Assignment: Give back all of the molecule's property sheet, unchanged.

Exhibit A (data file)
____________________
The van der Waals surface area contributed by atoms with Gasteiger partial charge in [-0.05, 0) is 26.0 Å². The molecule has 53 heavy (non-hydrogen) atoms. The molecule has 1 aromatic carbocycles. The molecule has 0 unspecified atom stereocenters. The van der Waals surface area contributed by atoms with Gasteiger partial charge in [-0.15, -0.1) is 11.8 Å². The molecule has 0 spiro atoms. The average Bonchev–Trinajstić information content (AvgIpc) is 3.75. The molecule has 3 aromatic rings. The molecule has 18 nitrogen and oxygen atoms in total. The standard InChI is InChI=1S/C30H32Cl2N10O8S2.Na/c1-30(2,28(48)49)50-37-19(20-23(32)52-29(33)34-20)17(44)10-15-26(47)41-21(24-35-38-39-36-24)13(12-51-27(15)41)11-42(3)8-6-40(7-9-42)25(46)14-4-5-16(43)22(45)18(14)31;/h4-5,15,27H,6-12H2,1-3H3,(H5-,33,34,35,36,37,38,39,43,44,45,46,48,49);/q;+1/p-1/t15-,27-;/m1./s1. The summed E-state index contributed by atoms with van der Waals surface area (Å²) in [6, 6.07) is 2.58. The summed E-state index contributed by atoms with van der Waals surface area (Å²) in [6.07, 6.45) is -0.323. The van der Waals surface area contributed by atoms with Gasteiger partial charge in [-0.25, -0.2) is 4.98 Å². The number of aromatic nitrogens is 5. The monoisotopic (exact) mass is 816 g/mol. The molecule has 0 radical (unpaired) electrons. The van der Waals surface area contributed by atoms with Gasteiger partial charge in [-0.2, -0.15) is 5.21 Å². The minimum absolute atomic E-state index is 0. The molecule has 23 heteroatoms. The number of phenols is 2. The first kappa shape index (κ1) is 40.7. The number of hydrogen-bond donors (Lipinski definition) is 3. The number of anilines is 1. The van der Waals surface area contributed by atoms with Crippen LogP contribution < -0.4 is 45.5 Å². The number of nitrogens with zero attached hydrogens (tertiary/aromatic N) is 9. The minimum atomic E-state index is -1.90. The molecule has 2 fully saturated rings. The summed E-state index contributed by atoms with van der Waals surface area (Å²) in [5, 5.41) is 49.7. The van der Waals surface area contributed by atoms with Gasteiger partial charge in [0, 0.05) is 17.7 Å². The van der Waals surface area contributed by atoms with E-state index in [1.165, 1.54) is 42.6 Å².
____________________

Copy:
The van der Waals surface area contributed by atoms with Gasteiger partial charge in [-0.05, 0) is 26.0 Å². The molecule has 53 heavy (non-hydrogen) atoms. The molecule has 1 aromatic carbocycles. The molecule has 0 unspecified atom stereocenters. The van der Waals surface area contributed by atoms with Gasteiger partial charge in [-0.15, -0.1) is 11.8 Å². The molecule has 0 spiro atoms. The average Bonchev–Trinajstić information content (AvgIpc) is 3.75. The molecule has 3 aromatic rings. The molecule has 18 nitrogen and oxygen atoms in total. The standard InChI is InChI=1S/C30H32Cl2N10O8S2.Na/c1-30(2,28(48)49)50-37-19(20-23(32)52-29(33)34-20)17(44)10-15-26(47)41-21(24-35-38-39-36-24)13(12-51-27(15)41)11-42(3)8-6-40(7-9-42)25(46)14-4-5-16(43)22(45)18(14)31;/h4-5,15,27H,6-12H2,1-3H3,(H5-,33,34,35,36,37,38,39,43,44,45,46,48,49);/q;+1/p-1/t15-,27-;/m1./s1. The summed E-state index contributed by atoms with van der Waals surface area (Å²) in [6, 6.07) is 2.58. The summed E-state index contributed by atoms with van der Waals surface area (Å²) in [6.07, 6.45) is -0.323. The van der Waals surface area contributed by atoms with Gasteiger partial charge in [-0.25, -0.2) is 4.98 Å². The number of aromatic nitrogens is 5. The monoisotopic (exact) mass is 816 g/mol. The molecule has 0 radical (unpaired) electrons. The van der Waals surface area contributed by atoms with Gasteiger partial charge in [-0.2, -0.15) is 5.21 Å². The minimum absolute atomic E-state index is 0. The molecule has 23 heteroatoms. The number of phenols is 2. The first kappa shape index (κ1) is 40.7. The number of hydrogen-bond donors (Lipinski definition) is 3. The number of anilines is 1. The van der Waals surface area contributed by atoms with Crippen LogP contribution < -0.4 is 45.5 Å². The number of nitrogens with zero attached hydrogens (tertiary/aromatic N) is 9. The minimum atomic E-state index is -1.90. The molecule has 2 fully saturated rings. The summed E-state index contributed by atoms with van der Waals surface area (Å²) in [5, 5.41) is 49.7. The van der Waals surface area contributed by atoms with Gasteiger partial charge in [0, 0.05) is 17.7 Å². The van der Waals surface area contributed by atoms with E-state index in [1.165, 1.54) is 42.6 Å².